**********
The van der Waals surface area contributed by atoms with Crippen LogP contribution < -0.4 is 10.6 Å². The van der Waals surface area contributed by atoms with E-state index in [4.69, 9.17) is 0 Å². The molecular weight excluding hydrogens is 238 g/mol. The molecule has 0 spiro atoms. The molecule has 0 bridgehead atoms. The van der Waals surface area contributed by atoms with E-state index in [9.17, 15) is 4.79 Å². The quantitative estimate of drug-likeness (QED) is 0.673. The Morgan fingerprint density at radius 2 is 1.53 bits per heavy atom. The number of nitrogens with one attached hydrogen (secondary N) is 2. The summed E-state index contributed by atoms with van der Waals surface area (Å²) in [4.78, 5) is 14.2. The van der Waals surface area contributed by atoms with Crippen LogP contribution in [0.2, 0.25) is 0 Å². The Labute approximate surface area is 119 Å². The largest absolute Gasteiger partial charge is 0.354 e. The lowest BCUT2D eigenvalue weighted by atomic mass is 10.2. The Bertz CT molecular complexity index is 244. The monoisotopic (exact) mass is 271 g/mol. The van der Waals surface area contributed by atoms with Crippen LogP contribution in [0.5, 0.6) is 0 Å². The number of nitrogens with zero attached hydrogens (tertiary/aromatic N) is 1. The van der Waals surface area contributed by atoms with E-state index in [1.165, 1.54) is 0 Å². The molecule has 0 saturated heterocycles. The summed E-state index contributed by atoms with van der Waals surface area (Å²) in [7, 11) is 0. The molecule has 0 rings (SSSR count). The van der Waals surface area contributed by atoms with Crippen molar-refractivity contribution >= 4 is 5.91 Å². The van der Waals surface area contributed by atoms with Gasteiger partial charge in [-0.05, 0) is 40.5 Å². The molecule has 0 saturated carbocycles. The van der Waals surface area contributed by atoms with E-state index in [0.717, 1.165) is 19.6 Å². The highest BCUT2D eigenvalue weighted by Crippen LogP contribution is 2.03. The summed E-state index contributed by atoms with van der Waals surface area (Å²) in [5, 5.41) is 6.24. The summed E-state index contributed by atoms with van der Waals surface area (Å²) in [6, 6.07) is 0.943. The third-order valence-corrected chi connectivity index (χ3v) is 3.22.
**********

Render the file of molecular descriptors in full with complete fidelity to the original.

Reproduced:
The van der Waals surface area contributed by atoms with Crippen LogP contribution < -0.4 is 10.6 Å². The van der Waals surface area contributed by atoms with E-state index in [4.69, 9.17) is 0 Å². The molecular weight excluding hydrogens is 238 g/mol. The molecule has 0 spiro atoms. The molecule has 0 bridgehead atoms. The van der Waals surface area contributed by atoms with E-state index in [9.17, 15) is 4.79 Å². The quantitative estimate of drug-likeness (QED) is 0.673. The Morgan fingerprint density at radius 2 is 1.53 bits per heavy atom. The number of nitrogens with one attached hydrogen (secondary N) is 2. The summed E-state index contributed by atoms with van der Waals surface area (Å²) in [4.78, 5) is 14.2. The van der Waals surface area contributed by atoms with Crippen LogP contribution in [0.2, 0.25) is 0 Å². The Labute approximate surface area is 119 Å². The largest absolute Gasteiger partial charge is 0.354 e. The lowest BCUT2D eigenvalue weighted by atomic mass is 10.2. The Bertz CT molecular complexity index is 244. The monoisotopic (exact) mass is 271 g/mol. The van der Waals surface area contributed by atoms with Crippen LogP contribution in [0.5, 0.6) is 0 Å². The number of nitrogens with zero attached hydrogens (tertiary/aromatic N) is 1. The van der Waals surface area contributed by atoms with E-state index in [1.165, 1.54) is 0 Å². The molecule has 0 saturated heterocycles. The summed E-state index contributed by atoms with van der Waals surface area (Å²) in [7, 11) is 0. The molecule has 0 rings (SSSR count). The van der Waals surface area contributed by atoms with Crippen molar-refractivity contribution >= 4 is 5.91 Å². The van der Waals surface area contributed by atoms with Gasteiger partial charge in [-0.05, 0) is 40.5 Å². The molecule has 0 saturated carbocycles. The van der Waals surface area contributed by atoms with E-state index in [0.717, 1.165) is 19.6 Å². The highest BCUT2D eigenvalue weighted by Crippen LogP contribution is 2.03. The summed E-state index contributed by atoms with van der Waals surface area (Å²) in [5, 5.41) is 6.24. The summed E-state index contributed by atoms with van der Waals surface area (Å²) in [6, 6.07) is 0.943. The third-order valence-corrected chi connectivity index (χ3v) is 3.22.